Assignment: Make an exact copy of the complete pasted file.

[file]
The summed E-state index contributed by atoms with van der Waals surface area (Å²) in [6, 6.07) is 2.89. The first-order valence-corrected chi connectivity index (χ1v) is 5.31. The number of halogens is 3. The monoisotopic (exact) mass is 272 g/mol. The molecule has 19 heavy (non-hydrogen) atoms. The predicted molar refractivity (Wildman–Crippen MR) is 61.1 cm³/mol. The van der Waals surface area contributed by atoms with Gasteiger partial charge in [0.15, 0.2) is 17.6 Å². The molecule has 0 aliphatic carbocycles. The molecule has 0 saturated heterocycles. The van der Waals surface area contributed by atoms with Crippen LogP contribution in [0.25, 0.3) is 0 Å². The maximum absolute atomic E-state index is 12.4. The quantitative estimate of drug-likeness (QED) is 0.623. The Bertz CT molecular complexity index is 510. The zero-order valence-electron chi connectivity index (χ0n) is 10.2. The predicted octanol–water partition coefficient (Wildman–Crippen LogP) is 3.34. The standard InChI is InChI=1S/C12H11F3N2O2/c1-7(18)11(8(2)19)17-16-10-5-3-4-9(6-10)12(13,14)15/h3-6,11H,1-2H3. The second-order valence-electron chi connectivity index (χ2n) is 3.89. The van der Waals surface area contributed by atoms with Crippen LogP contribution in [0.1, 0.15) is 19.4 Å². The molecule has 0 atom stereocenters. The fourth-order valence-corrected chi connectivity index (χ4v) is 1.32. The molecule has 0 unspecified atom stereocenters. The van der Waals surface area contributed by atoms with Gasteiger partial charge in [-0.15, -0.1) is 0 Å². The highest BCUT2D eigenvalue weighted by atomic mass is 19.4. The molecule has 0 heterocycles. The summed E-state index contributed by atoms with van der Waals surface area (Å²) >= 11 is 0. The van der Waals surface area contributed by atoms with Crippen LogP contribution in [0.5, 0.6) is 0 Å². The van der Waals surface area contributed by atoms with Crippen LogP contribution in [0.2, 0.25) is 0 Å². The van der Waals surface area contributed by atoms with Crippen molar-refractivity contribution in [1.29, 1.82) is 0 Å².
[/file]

The summed E-state index contributed by atoms with van der Waals surface area (Å²) in [6, 6.07) is 2.89. The first-order valence-corrected chi connectivity index (χ1v) is 5.31. The number of halogens is 3. The monoisotopic (exact) mass is 272 g/mol. The molecule has 19 heavy (non-hydrogen) atoms. The predicted molar refractivity (Wildman–Crippen MR) is 61.1 cm³/mol. The van der Waals surface area contributed by atoms with Gasteiger partial charge in [0.15, 0.2) is 17.6 Å². The molecule has 0 aliphatic carbocycles. The molecule has 0 saturated heterocycles. The van der Waals surface area contributed by atoms with Crippen LogP contribution in [0.25, 0.3) is 0 Å². The maximum absolute atomic E-state index is 12.4. The quantitative estimate of drug-likeness (QED) is 0.623. The Bertz CT molecular complexity index is 510. The zero-order valence-electron chi connectivity index (χ0n) is 10.2. The predicted octanol–water partition coefficient (Wildman–Crippen LogP) is 3.34. The standard InChI is InChI=1S/C12H11F3N2O2/c1-7(18)11(8(2)19)17-16-10-5-3-4-9(6-10)12(13,14)15/h3-6,11H,1-2H3. The second-order valence-electron chi connectivity index (χ2n) is 3.89. The van der Waals surface area contributed by atoms with Crippen LogP contribution in [0.1, 0.15) is 19.4 Å². The molecule has 0 atom stereocenters. The fourth-order valence-corrected chi connectivity index (χ4v) is 1.32. The molecule has 0 unspecified atom stereocenters. The van der Waals surface area contributed by atoms with Gasteiger partial charge in [-0.15, -0.1) is 0 Å². The highest BCUT2D eigenvalue weighted by atomic mass is 19.4. The molecule has 0 heterocycles. The summed E-state index contributed by atoms with van der Waals surface area (Å²) >= 11 is 0. The van der Waals surface area contributed by atoms with Crippen LogP contribution in [0.5, 0.6) is 0 Å². The van der Waals surface area contributed by atoms with Crippen LogP contribution in [0.2, 0.25) is 0 Å². The van der Waals surface area contributed by atoms with Crippen molar-refractivity contribution in [1.29, 1.82) is 0 Å².